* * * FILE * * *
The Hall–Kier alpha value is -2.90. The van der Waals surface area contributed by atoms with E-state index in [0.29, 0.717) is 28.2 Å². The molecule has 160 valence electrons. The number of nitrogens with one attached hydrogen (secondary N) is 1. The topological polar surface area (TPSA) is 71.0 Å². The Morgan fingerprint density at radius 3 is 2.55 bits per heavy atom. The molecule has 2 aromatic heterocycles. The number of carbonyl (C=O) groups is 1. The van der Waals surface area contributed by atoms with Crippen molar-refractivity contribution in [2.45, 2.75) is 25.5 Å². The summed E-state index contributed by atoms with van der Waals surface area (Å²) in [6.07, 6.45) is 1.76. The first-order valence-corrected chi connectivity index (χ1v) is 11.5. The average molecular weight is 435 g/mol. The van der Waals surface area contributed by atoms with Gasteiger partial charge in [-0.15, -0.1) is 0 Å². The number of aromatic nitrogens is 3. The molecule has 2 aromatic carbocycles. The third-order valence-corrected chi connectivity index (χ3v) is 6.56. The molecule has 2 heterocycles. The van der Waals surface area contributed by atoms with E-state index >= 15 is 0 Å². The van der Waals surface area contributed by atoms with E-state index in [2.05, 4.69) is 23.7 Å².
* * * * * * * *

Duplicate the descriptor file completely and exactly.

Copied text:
The Hall–Kier alpha value is -2.90. The van der Waals surface area contributed by atoms with E-state index in [0.29, 0.717) is 28.2 Å². The molecule has 160 valence electrons. The number of nitrogens with one attached hydrogen (secondary N) is 1. The topological polar surface area (TPSA) is 71.0 Å². The Morgan fingerprint density at radius 3 is 2.55 bits per heavy atom. The molecule has 2 aromatic heterocycles. The number of carbonyl (C=O) groups is 1. The van der Waals surface area contributed by atoms with Crippen molar-refractivity contribution in [2.45, 2.75) is 25.5 Å². The summed E-state index contributed by atoms with van der Waals surface area (Å²) in [6.07, 6.45) is 1.76. The first-order valence-corrected chi connectivity index (χ1v) is 11.5. The average molecular weight is 435 g/mol. The van der Waals surface area contributed by atoms with Gasteiger partial charge in [-0.15, -0.1) is 0 Å². The number of aromatic nitrogens is 3. The molecule has 2 aromatic carbocycles. The third-order valence-corrected chi connectivity index (χ3v) is 6.56. The molecule has 2 heterocycles. The van der Waals surface area contributed by atoms with E-state index >= 15 is 0 Å². The van der Waals surface area contributed by atoms with E-state index in [2.05, 4.69) is 23.7 Å².